• Had the follow macronutrient breakdown:
    • 50-60% carbohydrate
    • 15-25% protein
    • 25-30% fat
  • Were provided with all main meals + 2 snacks
  • Completed a daily food diary

How did they gauge progress?

  • Bodyweight (via scale)
  • Body composition (via the BodPod)
  • Resting energy expenditure (using a ventilated hood system)

What happened?


  • The continuous group:


Was assigned to cut nonstop for 16 weeks, their average weight loss worked out to be 17lbs.


  • The intermittent group:

Was the group of people who alternated between cutting and maintenance every two weeks. Over the same 16 weeks of cutting, but in 30 weeks total (because of bouncing back and forth), this group lost an average of 30lbs.

Additionally, the authors of the study found that there was no difference in REE between the two groups, equating to about a 6% drop in both groups. However, the important thing to remember about that is the intermittent group lost significantly more weight. Which means that the group who intermittently took breaks from dieting actually had a better metabolic profile.

But that’s not all! Remember, there was also a 6 month follow-up for the authors of the study to check-in with the participants about their weight loss. At this point, only about half of the study volunteers took part in the follow-up, but what the researchers noticed was that the Intermittent group did a significantly better job at keeping the weight off in the 6 months following the conclusion of the study.

Now, it is important to remember that because only half the participants showed up, there’s a strong chance those people who showed up are more likely to be people who were excited to keep working at keeping the weight off, leading to more self-selecting of positive results. But still fascinating, nonetheless.

Even that point being said, those are all strong takeaways, and more than that, they add credence to the thought that if someone has a ways to go in their weight loss journey, planning intermittent diet breaks can not only be good from an adherence perspective but could also be seriously beneficial from a metabolic perspective.

Why does that matter for you?

Good question, because truthfully, it might not matter for you! For one, this was just a single research study in a small number of obese males. So while the results are impressive, it’s hard to draw any definite conclusions from one piece of research, especially if you don’t fall within the study’s demographic.

Second,  here’s the thing about diet breaks: not everyone needs them. In fact, a general rule of thumb that we use is that if you’re dieting for about 3 months or a little less, you probably don’t need them.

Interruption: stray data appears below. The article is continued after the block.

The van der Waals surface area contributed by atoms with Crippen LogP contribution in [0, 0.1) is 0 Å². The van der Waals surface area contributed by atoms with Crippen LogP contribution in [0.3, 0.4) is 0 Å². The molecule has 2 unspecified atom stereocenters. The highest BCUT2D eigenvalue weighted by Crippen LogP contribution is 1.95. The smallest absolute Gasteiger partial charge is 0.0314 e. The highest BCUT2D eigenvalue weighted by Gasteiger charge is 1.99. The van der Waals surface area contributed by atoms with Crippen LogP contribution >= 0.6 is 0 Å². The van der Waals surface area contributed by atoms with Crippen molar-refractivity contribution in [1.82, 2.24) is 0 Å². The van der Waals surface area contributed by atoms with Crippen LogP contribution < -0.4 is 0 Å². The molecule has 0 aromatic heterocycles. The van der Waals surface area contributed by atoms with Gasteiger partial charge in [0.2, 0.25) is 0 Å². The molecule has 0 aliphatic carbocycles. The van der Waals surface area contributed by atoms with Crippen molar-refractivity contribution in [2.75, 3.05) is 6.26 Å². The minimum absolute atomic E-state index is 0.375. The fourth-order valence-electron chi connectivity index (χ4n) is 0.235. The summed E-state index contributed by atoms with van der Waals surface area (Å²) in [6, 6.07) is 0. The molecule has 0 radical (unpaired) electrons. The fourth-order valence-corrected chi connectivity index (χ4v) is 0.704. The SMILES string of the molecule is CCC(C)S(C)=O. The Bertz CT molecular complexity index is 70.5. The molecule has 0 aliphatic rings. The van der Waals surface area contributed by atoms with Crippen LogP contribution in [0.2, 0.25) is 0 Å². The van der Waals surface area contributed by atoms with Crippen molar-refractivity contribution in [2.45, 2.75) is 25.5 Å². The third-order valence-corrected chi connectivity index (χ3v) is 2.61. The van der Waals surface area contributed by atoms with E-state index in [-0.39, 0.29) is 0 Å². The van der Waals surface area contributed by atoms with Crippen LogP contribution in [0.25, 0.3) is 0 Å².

The thing with diet breaks is that they’re typically far more applicable for people who have a significant amount of weight to lose. Individuals who could realistically expect to be dieting for 40-50 weeks at a time in order to hit their weight loss goals, even if they lost weight at the “Goldilocks number” of 1-2lbs per week.

In that kind of situation, it makes a lot of sense to have some planned periods where we spend 1-2 weeks at maintenance every 3-4 months, which gives us a time to make sure that we try to bring metabolic health markers up to normal.

Of course, all of that being said, I’m sure there are a number of you nodding along right now who are probably thinking, “You know what? A diet break sounds like exactly what I need.” and you very well might be right. But what I can tell you is that when talking about the actual need for a diet break, we’re also talking about people who have diligently been eating at a calorie deficit each and every day, for months on end.

If you’re someone who has had a “weekend off”, or gone on vacation here recently, had a cheat meal, or just had a few unplanned days then there’s a strong chance there isn’t any physiological need for a diet break in order to see more results. There’s probably just a need for more consistency.

What about the mental side of things?

Now, an important thing to note is that up to this point, I’ve only talked about diet breaks from a physiological perspective and using them to help take care of you from a metabolic health perspective.

We can all say that a big part of the key to success in dieting is winning the mental game. We can also all say that the idea of facing down the barrel of 50 weeks straight of dieting can be just a little bit daunting. Heck, 20 weeks of that can be daunting. It gets even more so when life throws you a curveball or two in the middle of your diet, as life is wont to do.

So while it may not be necessary from a physiological perspective, if you’re someone who is dealing with an intense amount of stress, a lot of travel, or a number of obligations that take away from your time, a short-term diet break might be a good idea. It’s just important to remember it’s a good idea for psychological and prioritizing reasons vs. physiological ones.